From where I sit, the writing on the wall keeps getting clearer: A vegetarian diet is a pathway toward greater health that more people are choosing to take—and even greater numbers may be compelled to try, to reverse or mitigate scary diagnoses like type 2 diabetes and heart disease.
From where I sit (granted, at my editor’s desk in health-conscious Boulder, Colorado) the writing on the wall keeps getting clearer: A vegetarian diet is a pathway toward greater health that more people are choosing to take—and even greater numbers may be compelled to try, in an effort to reverse or mitigate scary diagnoses like type 2 diabetes.
In a study published in Diabetes Care this week, vegetarians scored much better on the handful of factors—blood sugar, blood fats, blood pressure, waist size, and body mass—that together can create metabolic syndrome, or prediabetes. (Cholesterol was the only count where they weren’t lower than nonvegetarians.) "Even after the findings were adjusted for physical activity, gender, age, calorie and alcohol intake, the results persisted and remained significant," says lead researcher Nico Rizzo of Loma Linda University.
Interesting study tidbits:
- Of more than 700 study subjects, 23 of every 100 vegetarians had at least three metabolic syndrome factors, compared to 37 of every 100 semi-vegetarians (eating meat or poultry less than once a week) and 39 of every 100 nonvegetarians. As someone who eats essentially no red meat, and chicken about once a week, I was surprised semi-vegetarians’ health stats weren’t much better than nonvegetarians. So much for moderation!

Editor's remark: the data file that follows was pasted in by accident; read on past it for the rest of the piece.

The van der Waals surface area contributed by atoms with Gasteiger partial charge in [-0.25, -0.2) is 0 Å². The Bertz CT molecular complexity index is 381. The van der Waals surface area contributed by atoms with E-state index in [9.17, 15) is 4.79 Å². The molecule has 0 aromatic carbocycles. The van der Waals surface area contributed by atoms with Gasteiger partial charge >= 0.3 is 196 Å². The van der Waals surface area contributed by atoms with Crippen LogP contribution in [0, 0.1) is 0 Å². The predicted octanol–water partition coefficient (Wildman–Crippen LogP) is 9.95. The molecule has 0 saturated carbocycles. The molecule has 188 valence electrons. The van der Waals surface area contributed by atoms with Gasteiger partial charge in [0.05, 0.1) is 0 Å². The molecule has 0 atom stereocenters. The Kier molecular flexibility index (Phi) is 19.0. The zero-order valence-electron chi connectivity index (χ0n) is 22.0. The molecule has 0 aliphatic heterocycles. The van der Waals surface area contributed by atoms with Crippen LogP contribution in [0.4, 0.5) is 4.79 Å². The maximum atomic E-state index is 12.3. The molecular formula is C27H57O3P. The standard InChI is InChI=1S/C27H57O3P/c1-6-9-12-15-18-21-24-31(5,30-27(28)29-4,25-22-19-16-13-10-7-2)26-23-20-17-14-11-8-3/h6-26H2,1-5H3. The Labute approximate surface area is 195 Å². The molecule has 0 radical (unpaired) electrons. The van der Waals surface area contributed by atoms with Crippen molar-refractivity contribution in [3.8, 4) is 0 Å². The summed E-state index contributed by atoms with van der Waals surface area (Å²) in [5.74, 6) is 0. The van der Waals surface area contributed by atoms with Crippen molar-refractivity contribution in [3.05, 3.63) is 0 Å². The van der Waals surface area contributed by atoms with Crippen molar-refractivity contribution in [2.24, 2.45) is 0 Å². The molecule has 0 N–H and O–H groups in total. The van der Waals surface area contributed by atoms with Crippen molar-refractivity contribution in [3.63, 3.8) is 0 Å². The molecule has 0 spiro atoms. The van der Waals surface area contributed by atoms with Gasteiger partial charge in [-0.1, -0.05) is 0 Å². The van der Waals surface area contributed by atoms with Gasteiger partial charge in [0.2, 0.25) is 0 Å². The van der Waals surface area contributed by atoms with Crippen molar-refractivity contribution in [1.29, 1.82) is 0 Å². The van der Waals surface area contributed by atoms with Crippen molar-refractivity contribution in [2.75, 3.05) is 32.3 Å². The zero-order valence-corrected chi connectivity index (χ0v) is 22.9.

- The vegetarians in the study were three years older than the nonvegetarians, on average—which makes their robustness even more impressive.
- The study didn’t specify whether the vegetarians were lacto-vegetarian (eating dairy) or not. Rizzo says his team plans to look more specifically at vegan and lacto-ovo individuals, and overall nutrient content of the diets in future studies.
Coming on the heels of last month’s news of a major National Cancer Institute-led study that found older adults who ate the most fiber—especially from whole grains and beans—were 22 percent less likely to die during the nine-year study period, I personally feel more convinced than ever that eating more vegetables and less meat will improve my wellbeing.
There’s plenty of room for debate on this. Delicious Living’s eminently well-informed and experienced medical editor, Robert Rountree, MD, often reminds me that individuals’ genetics are probably the strongest indicator of what type of diet they best tolerate. And don’t even ask my Traditional Chinese Medicine acupuncturist, who never fails to encourage me to build my blood by eating just a little red meat, maybe a nice broth or a stew…